The accused, who was a friend of the neighbour of the victim, had lured her with chocolate and had a forcible sexual intercourse with her before finally killing her by causing head injury by using 2 heavy stones. The accused, through his counsel Sanjiv Das, had alleged that he was being framed in the case owing to personal animosity; however, the Court rejected the said contention. The Court said that the injuries caused on the minor girl are likely to send a chill in the spine of the society and shiver in the marrows of human conscience. Holding that the act of the accused was barbaric in nature, the Court also took note of the coolness of the accused that was evident from the fact he had washed his clothes and took proper care of hiding the things after the assault. The contention that the accused was mid-aged and hence could be reformed, was thus rejected by the Court stating that there had been no remorse on the part of the accused and also that he was a history-sheeter who had number of cases pending against him. Hence, the Court held that there were no mitigating circumstances to be taken care of while awarding death sentence to the accused.

In the case where Shankar Chillarge represented the State of Maharashtra, the Court held that when a helpless and defenceless child gets raped and murdered by a man she considered to be her uncle, it is not only betrayal of an individual trust but destruction and devastation of social trust. Vasanta Sampat Dupare v. State of Maharshtra, 2014 SCC OnLine SC 942, decided on 26.11.2014

Supreme Court

Supreme Court: In a landmark judgment, where the 5 judge bench of R.M. Lodha, CJ and J.S. Khehar, Dr. A.K. Sikri, R.F. Nariman and J. Chelameswar, JJ were called upon to decide the issue relating to hearing of Review Petitions of death row convicts in an open court, the Court, with a 4-1 majority, answered in affirmative. Accepting the argument of K.K. Venugopal that death sentence cases are a distinct category of cases, the Court held that since death penalty is irreversible in nature and that once the death sentence is executed, the convict cannot be brought back to life if it is found later that such sentence was not warranted, a limited oral hearing even at the review stage is mandated by Article 21of the Constitution in all death sentence cases.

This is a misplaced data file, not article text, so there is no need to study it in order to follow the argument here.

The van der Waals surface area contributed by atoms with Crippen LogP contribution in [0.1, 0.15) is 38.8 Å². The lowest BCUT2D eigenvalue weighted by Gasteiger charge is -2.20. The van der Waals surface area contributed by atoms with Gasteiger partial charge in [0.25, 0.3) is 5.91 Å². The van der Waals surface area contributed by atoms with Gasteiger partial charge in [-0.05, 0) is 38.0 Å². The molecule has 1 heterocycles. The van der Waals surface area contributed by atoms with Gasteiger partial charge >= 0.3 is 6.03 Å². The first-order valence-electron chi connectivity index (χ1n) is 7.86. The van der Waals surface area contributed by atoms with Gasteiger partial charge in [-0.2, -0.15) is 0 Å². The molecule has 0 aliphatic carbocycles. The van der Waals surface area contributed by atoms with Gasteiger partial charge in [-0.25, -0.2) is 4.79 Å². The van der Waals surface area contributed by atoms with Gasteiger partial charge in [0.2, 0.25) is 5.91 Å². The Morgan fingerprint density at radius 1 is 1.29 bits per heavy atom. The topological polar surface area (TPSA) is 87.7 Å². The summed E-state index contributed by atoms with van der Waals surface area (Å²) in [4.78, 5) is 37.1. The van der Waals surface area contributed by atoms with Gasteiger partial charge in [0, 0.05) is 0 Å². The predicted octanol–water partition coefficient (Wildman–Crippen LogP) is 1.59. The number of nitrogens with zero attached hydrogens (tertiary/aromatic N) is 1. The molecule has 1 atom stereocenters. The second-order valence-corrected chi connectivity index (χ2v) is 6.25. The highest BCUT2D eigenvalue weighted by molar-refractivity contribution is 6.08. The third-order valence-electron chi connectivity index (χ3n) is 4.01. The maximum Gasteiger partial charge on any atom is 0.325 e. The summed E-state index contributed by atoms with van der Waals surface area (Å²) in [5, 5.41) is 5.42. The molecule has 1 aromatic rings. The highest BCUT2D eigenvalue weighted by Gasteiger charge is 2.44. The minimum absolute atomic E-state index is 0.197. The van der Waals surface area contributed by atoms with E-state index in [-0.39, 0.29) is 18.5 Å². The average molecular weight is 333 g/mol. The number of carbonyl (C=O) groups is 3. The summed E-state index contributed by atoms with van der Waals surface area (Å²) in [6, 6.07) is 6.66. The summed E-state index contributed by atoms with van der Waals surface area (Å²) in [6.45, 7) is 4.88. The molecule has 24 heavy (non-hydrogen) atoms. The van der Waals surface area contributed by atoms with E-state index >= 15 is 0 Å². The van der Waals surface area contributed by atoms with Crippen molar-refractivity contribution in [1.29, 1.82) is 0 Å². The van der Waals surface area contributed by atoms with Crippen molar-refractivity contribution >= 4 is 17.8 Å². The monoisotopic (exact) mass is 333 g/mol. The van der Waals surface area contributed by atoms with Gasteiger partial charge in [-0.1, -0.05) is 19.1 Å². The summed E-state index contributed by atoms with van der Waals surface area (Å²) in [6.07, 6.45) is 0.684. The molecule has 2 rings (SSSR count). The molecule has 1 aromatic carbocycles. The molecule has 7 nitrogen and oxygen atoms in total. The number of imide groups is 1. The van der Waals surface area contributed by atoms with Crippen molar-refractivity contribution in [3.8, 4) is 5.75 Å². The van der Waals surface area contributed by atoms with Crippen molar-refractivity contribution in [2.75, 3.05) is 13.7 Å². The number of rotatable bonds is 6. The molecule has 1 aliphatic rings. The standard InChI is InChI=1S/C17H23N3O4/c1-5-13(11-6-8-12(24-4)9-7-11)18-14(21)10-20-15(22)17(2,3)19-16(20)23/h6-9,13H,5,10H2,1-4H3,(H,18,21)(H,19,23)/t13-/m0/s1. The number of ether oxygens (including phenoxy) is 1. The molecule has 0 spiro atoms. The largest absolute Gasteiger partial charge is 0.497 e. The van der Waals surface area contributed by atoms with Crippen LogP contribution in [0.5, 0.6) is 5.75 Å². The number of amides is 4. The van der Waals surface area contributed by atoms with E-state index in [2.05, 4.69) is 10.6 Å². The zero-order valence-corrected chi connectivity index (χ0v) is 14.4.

According further clarification to it’s decision, the Court said that the right of a limited oral hearing in review petitions where death sentence is given, shall be applicable only in pending review petitions and such petitions filed in future. In cases where review petition has already been dismissed but the death sentence has not been executed so far, the petitioners can apply for the reopening of their review petition within one month from the date of this judgment. However, it was held that in cases where even a curative petition is dismissed, it would not be proper to reopen such matters.

However, Chelameswar, J. giving his dissenting opinion disagreed with 2 out of 3 grounds taken into consideration by the Court to reach it’s majority decision. The minority view on the said issue was the possibility of different judicial minds reaching different conclusions on the same set of facts, as considered by the majority, does not arise since review petitions are normally heard by the same Bench which heard the appeal. Disagreeing with the ground that even a remote chance of deviating from the original decision would justify an oral hearing in a review petition, Chelameswar, J said that the same is equally applicable to all cases of review and cannot be specially made applicable to the death sentence cases. Mohd. Arif v. Supreme Court of India, Writ Petition (Criminal) No.77 of 2014, decided on 02.09.2014